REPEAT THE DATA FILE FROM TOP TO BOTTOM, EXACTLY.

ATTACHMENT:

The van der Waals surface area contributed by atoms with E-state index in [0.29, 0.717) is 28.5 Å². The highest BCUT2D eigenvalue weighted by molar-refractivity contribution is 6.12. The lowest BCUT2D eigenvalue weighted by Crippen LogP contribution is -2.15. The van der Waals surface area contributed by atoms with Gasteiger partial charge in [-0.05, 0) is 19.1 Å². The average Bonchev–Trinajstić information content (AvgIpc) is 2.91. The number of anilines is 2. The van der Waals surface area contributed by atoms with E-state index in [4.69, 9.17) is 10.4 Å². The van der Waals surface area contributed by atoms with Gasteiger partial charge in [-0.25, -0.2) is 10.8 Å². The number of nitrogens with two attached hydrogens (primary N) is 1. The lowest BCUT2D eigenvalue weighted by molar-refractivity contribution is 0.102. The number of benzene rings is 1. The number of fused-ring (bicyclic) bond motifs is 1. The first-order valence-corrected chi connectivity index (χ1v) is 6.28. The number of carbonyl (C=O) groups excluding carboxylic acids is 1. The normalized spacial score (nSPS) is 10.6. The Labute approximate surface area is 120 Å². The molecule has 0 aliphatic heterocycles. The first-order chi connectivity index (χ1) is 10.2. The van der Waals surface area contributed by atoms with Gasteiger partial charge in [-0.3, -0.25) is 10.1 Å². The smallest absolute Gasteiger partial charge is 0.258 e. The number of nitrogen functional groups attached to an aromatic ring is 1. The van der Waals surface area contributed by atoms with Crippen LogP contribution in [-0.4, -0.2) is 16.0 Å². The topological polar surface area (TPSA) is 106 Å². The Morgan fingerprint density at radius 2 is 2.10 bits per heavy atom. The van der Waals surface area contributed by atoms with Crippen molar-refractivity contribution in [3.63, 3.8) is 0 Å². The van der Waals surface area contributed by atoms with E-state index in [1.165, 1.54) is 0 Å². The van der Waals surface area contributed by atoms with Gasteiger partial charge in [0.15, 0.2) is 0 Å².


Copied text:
The van der Waals surface area contributed by atoms with E-state index in [0.29, 0.717) is 28.5 Å². The highest BCUT2D eigenvalue weighted by molar-refractivity contribution is 6.12. The lowest BCUT2D eigenvalue weighted by Crippen LogP contribution is -2.15. The van der Waals surface area contributed by atoms with Gasteiger partial charge in [-0.05, 0) is 19.1 Å². The average Bonchev–Trinajstić information content (AvgIpc) is 2.91. The number of anilines is 2. The van der Waals surface area contributed by atoms with E-state index in [4.69, 9.17) is 10.4 Å². The van der Waals surface area contributed by atoms with Gasteiger partial charge in [-0.25, -0.2) is 10.8 Å². The number of nitrogens with two attached hydrogens (primary N) is 1. The lowest BCUT2D eigenvalue weighted by molar-refractivity contribution is 0.102. The number of benzene rings is 1. The number of fused-ring (bicyclic) bond motifs is 1. The first-order valence-corrected chi connectivity index (χ1v) is 6.28. The number of carbonyl (C=O) groups excluding carboxylic acids is 1. The normalized spacial score (nSPS) is 10.6. The Labute approximate surface area is 120 Å². The molecule has 0 aliphatic heterocycles. The first-order chi connectivity index (χ1) is 10.2. The van der Waals surface area contributed by atoms with Gasteiger partial charge in [-0.3, -0.25) is 10.1 Å². The smallest absolute Gasteiger partial charge is 0.258 e. The number of nitrogen functional groups attached to an aromatic ring is 1. The van der Waals surface area contributed by atoms with Crippen LogP contribution in [-0.4, -0.2) is 16.0 Å². The topological polar surface area (TPSA) is 106 Å². The Morgan fingerprint density at radius 2 is 2.10 bits per heavy atom. The van der Waals surface area contributed by atoms with Crippen molar-refractivity contribution in [3.63, 3.8) is 0 Å². The van der Waals surface area contributed by atoms with E-state index in [1.165, 1.54) is 0 Å². The van der Waals surface area contributed by atoms with Gasteiger partial charge in [0.15, 0.2) is 0 Å².